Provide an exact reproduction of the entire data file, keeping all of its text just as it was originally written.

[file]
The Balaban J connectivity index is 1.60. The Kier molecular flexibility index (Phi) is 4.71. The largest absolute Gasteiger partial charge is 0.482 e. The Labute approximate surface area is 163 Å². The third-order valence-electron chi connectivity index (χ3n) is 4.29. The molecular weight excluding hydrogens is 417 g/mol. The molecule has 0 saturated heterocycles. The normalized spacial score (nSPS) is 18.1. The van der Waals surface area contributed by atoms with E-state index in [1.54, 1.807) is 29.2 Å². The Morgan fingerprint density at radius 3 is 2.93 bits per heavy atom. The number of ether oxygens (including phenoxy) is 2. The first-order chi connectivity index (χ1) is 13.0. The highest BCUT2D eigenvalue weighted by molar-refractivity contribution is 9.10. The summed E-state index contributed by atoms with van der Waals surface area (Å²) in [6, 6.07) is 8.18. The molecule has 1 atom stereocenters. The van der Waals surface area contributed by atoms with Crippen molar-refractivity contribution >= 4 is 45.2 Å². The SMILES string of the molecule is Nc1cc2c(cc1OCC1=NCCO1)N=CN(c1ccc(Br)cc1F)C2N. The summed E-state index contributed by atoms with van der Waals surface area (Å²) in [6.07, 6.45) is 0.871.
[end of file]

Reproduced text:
The Balaban J connectivity index is 1.60. The Kier molecular flexibility index (Phi) is 4.71. The largest absolute Gasteiger partial charge is 0.482 e. The Labute approximate surface area is 163 Å². The third-order valence-electron chi connectivity index (χ3n) is 4.29. The molecular weight excluding hydrogens is 417 g/mol. The molecule has 0 saturated heterocycles. The normalized spacial score (nSPS) is 18.1. The van der Waals surface area contributed by atoms with E-state index in [1.54, 1.807) is 29.2 Å². The Morgan fingerprint density at radius 3 is 2.93 bits per heavy atom. The number of ether oxygens (including phenoxy) is 2. The first-order chi connectivity index (χ1) is 13.0. The highest BCUT2D eigenvalue weighted by molar-refractivity contribution is 9.10. The summed E-state index contributed by atoms with van der Waals surface area (Å²) in [6, 6.07) is 8.18. The molecule has 1 atom stereocenters. The van der Waals surface area contributed by atoms with Crippen molar-refractivity contribution >= 4 is 45.2 Å². The SMILES string of the molecule is Nc1cc2c(cc1OCC1=NCCO1)N=CN(c1ccc(Br)cc1F)C2N. The summed E-state index contributed by atoms with van der Waals surface area (Å²) in [6.07, 6.45) is 0.871.